Czech Seed Beads
Czech seed beads are more organic looking than their Japanese Seed Bead cousins. They are shorter than the corresponding sizes of Japanese beads, so you can string more of them per inch or centimeter. Their holes are quite a bit smaller, which has its good and bad points.
If you are embellishing fabric with a single line of seed beads, beads with larger holes may wander around a bit because you are unlikely to use enough thread through their larger holes to really stabilize them in place. In contrast, Czech seed beads are more likely to stay close to the line of thread. On the other hand, when you are doing beadwork that creates a surface that is completely beaded, the beads on either side help keep the big-holed beads in line.
When you want to make multiple passes of thread through a bead, you are going to hit your limit a lot sooner with Czech beads than with the Japanese beads. Most of us have suffered the frustration of breaking a bead when we tried to get the needle through "just one more time." And we've gone a bit crazy trying to find new routes around a bead that is already full of thread. This type of issue comes up more often with Czech seed beads -- and it is even more likely with vintage European beads.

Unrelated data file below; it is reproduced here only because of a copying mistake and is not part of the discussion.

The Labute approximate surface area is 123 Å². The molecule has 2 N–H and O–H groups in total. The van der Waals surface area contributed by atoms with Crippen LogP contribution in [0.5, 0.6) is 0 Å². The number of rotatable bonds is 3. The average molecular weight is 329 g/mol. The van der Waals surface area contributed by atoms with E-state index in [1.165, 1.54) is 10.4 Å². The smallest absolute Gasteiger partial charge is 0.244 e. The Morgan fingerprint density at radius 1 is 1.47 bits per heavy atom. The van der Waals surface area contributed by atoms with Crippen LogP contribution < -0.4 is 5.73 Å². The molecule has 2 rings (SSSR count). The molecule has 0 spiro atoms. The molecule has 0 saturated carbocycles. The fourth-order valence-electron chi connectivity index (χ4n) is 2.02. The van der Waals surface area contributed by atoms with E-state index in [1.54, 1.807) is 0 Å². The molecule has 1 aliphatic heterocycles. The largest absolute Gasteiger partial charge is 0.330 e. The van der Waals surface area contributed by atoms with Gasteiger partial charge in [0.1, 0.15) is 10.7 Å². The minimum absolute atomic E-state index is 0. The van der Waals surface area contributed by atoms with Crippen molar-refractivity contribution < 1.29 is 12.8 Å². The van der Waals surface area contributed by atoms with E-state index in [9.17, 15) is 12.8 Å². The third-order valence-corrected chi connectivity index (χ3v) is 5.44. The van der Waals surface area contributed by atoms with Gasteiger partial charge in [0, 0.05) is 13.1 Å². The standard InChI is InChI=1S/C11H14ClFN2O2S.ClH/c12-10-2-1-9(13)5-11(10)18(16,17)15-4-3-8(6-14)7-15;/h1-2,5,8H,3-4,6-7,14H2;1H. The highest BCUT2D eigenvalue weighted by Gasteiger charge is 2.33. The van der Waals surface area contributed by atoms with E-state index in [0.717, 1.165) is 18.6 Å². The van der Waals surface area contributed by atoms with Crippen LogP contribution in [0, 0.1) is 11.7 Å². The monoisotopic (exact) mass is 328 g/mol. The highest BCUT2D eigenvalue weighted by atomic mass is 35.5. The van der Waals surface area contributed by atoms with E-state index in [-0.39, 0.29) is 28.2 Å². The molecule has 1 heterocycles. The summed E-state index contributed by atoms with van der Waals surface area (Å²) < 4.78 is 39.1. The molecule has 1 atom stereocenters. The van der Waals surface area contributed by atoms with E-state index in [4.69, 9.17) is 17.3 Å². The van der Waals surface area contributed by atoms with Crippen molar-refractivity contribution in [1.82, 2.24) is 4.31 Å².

The reason people love these beads is that their shape is beautiful. Kinda like a squashed globe. They seem to vary more in their height and you get more lopsided ones as compared to the Japanese beads. I personally love that feature, as I am always looking for a super-flat bead to slide into a tiny space, or a lopsided one to place along a curved line. If you are using them on a loom where each bead fits into a nice even rectangular space, you probably won't be as enthusiastic about this particular aspect.
Comparing Shapes of Czech and Japanese Seed Beads
As you can see in this picture, the diameters of size 11 Czech beads (on the left) is pretty much the same as the Japanese beads of the same size:
However, when we give the beaded swatches a quarter-turn, you can see that the Czech beads are noticeably flatter. In this case, 24 of the Czech beads match up to 22 of the 24 beads in the sample of Japanese beads.
Where Czech Seed Beads Are Born
Your seed beads were made in the Czech Republic. Or in Czechoslovakia if they are are little older. The major manufacturer is
Previosa Ornela, a.s.
The Jablonex beads are made by this company, although they are now changing the name of their seed beads to Ornela or Preciosa Ornela. The Jablonex name came from the town, Jablonecs Nad Nisou, that has been the center of the glass business for many years. After World War II, a state-run export monopoly was established and it used the Jablonex name, so we have seen that name for decades now.
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